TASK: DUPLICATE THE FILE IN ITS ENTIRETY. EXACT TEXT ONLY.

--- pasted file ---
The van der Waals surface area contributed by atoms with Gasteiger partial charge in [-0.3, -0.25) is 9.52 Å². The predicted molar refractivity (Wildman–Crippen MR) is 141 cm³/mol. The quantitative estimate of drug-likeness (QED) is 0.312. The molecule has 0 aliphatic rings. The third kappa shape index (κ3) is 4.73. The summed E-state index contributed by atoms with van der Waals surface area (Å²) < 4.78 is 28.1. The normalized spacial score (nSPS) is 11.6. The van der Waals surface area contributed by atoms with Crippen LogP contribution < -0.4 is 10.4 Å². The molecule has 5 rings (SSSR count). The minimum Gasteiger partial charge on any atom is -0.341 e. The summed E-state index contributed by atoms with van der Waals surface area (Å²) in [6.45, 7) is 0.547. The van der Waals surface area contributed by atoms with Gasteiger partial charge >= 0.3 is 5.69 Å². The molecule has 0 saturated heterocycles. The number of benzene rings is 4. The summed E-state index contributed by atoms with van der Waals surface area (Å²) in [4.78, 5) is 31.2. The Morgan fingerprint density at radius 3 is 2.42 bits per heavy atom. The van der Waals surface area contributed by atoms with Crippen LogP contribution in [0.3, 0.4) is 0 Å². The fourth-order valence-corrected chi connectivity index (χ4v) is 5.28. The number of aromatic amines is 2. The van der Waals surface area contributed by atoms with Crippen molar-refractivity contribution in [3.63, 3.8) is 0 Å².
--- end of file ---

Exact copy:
The van der Waals surface area contributed by atoms with Gasteiger partial charge in [-0.3, -0.25) is 9.52 Å². The predicted molar refractivity (Wildman–Crippen MR) is 141 cm³/mol. The quantitative estimate of drug-likeness (QED) is 0.312. The molecule has 0 aliphatic rings. The third kappa shape index (κ3) is 4.73. The summed E-state index contributed by atoms with van der Waals surface area (Å²) < 4.78 is 28.1. The normalized spacial score (nSPS) is 11.6. The van der Waals surface area contributed by atoms with Crippen LogP contribution < -0.4 is 10.4 Å². The molecule has 5 rings (SSSR count). The minimum Gasteiger partial charge on any atom is -0.341 e. The summed E-state index contributed by atoms with van der Waals surface area (Å²) in [6.45, 7) is 0.547. The van der Waals surface area contributed by atoms with Gasteiger partial charge >= 0.3 is 5.69 Å². The molecule has 0 saturated heterocycles. The number of benzene rings is 4. The summed E-state index contributed by atoms with van der Waals surface area (Å²) in [4.78, 5) is 31.2. The Morgan fingerprint density at radius 3 is 2.42 bits per heavy atom. The van der Waals surface area contributed by atoms with Crippen LogP contribution in [0.3, 0.4) is 0 Å². The fourth-order valence-corrected chi connectivity index (χ4v) is 5.28. The number of aromatic amines is 2. The van der Waals surface area contributed by atoms with Crippen molar-refractivity contribution in [3.63, 3.8) is 0 Å².